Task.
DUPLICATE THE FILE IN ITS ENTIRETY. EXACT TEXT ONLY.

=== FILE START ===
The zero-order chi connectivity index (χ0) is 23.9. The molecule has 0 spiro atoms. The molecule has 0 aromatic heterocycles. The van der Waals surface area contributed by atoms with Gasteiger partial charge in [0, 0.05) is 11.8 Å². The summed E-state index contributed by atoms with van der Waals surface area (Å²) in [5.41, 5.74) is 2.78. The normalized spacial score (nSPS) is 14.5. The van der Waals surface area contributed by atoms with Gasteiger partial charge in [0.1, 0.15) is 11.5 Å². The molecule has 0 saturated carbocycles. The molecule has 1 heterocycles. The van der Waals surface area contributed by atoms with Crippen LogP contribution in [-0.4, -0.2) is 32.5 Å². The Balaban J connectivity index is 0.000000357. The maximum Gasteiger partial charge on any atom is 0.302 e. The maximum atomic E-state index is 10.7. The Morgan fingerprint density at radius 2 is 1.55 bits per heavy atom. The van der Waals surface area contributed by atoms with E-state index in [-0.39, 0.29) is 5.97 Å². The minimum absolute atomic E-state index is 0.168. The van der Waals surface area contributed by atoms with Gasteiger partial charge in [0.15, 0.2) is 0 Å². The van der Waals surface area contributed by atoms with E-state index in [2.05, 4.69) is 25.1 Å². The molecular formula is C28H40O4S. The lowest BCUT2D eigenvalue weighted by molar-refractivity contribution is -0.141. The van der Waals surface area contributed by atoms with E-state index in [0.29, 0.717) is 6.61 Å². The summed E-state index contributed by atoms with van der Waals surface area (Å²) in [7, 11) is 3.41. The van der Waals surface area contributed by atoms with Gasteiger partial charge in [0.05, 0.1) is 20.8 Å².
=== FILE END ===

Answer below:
The zero-order chi connectivity index (χ0) is 23.9. The molecule has 0 spiro atoms. The molecule has 0 aromatic heterocycles. The van der Waals surface area contributed by atoms with Gasteiger partial charge in [0, 0.05) is 11.8 Å². The summed E-state index contributed by atoms with van der Waals surface area (Å²) in [5.41, 5.74) is 2.78. The normalized spacial score (nSPS) is 14.5. The van der Waals surface area contributed by atoms with Gasteiger partial charge in [0.1, 0.15) is 11.5 Å². The molecule has 0 saturated carbocycles. The molecule has 1 heterocycles. The van der Waals surface area contributed by atoms with Crippen LogP contribution in [-0.4, -0.2) is 32.5 Å². The Balaban J connectivity index is 0.000000357. The maximum Gasteiger partial charge on any atom is 0.302 e. The maximum atomic E-state index is 10.7. The Morgan fingerprint density at radius 2 is 1.55 bits per heavy atom. The van der Waals surface area contributed by atoms with E-state index in [-0.39, 0.29) is 5.97 Å². The minimum absolute atomic E-state index is 0.168. The van der Waals surface area contributed by atoms with Gasteiger partial charge in [0.15, 0.2) is 0 Å². The van der Waals surface area contributed by atoms with E-state index in [2.05, 4.69) is 25.1 Å². The molecular formula is C28H40O4S. The lowest BCUT2D eigenvalue weighted by molar-refractivity contribution is -0.141. The van der Waals surface area contributed by atoms with E-state index in [0.29, 0.717) is 6.61 Å². The summed E-state index contributed by atoms with van der Waals surface area (Å²) in [7, 11) is 3.41. The van der Waals surface area contributed by atoms with Gasteiger partial charge in [0.05, 0.1) is 20.8 Å².